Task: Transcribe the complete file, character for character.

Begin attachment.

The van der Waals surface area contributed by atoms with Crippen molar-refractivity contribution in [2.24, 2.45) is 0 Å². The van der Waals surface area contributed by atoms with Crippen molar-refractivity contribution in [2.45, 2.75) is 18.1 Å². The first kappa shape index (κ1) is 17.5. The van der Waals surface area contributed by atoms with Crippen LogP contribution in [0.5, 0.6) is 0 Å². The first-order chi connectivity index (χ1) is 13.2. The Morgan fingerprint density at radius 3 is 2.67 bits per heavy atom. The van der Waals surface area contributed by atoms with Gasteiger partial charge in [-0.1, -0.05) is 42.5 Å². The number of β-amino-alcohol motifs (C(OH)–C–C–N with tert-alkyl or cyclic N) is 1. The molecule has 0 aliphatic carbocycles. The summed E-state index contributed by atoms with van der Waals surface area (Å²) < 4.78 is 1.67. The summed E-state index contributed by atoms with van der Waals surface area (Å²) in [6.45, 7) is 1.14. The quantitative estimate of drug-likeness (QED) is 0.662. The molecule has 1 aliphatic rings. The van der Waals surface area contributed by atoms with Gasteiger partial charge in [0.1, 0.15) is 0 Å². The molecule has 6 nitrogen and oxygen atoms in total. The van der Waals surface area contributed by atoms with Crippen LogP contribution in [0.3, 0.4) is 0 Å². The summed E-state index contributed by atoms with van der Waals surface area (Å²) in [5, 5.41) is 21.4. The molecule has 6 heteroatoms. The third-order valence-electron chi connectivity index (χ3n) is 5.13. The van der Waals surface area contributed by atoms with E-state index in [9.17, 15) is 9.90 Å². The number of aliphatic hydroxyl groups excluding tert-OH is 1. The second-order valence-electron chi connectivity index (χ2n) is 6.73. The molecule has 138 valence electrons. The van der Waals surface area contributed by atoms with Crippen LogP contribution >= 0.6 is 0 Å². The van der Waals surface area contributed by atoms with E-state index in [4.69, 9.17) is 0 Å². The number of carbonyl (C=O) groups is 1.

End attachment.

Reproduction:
The van der Waals surface area contributed by atoms with Crippen molar-refractivity contribution in [2.24, 2.45) is 0 Å². The van der Waals surface area contributed by atoms with Crippen molar-refractivity contribution in [2.45, 2.75) is 18.1 Å². The first kappa shape index (κ1) is 17.5. The van der Waals surface area contributed by atoms with Crippen LogP contribution in [0.5, 0.6) is 0 Å². The first-order chi connectivity index (χ1) is 13.2. The Morgan fingerprint density at radius 3 is 2.67 bits per heavy atom. The van der Waals surface area contributed by atoms with Gasteiger partial charge in [-0.1, -0.05) is 42.5 Å². The number of β-amino-alcohol motifs (C(OH)–C–C–N with tert-alkyl or cyclic N) is 1. The molecule has 0 aliphatic carbocycles. The summed E-state index contributed by atoms with van der Waals surface area (Å²) < 4.78 is 1.67. The summed E-state index contributed by atoms with van der Waals surface area (Å²) in [6.45, 7) is 1.14. The quantitative estimate of drug-likeness (QED) is 0.662. The molecule has 1 aliphatic rings. The van der Waals surface area contributed by atoms with Gasteiger partial charge in [0.1, 0.15) is 0 Å². The molecule has 6 nitrogen and oxygen atoms in total. The van der Waals surface area contributed by atoms with Crippen LogP contribution in [0.3, 0.4) is 0 Å². The summed E-state index contributed by atoms with van der Waals surface area (Å²) in [5, 5.41) is 21.4. The molecule has 6 heteroatoms. The third-order valence-electron chi connectivity index (χ3n) is 5.13. The van der Waals surface area contributed by atoms with E-state index in [9.17, 15) is 9.90 Å². The number of aliphatic hydroxyl groups excluding tert-OH is 1. The second-order valence-electron chi connectivity index (χ2n) is 6.73. The molecule has 138 valence electrons. The van der Waals surface area contributed by atoms with Crippen LogP contribution >= 0.6 is 0 Å². The van der Waals surface area contributed by atoms with E-state index in [4.69, 9.17) is 0 Å². The number of carbonyl (C=O) groups is 1.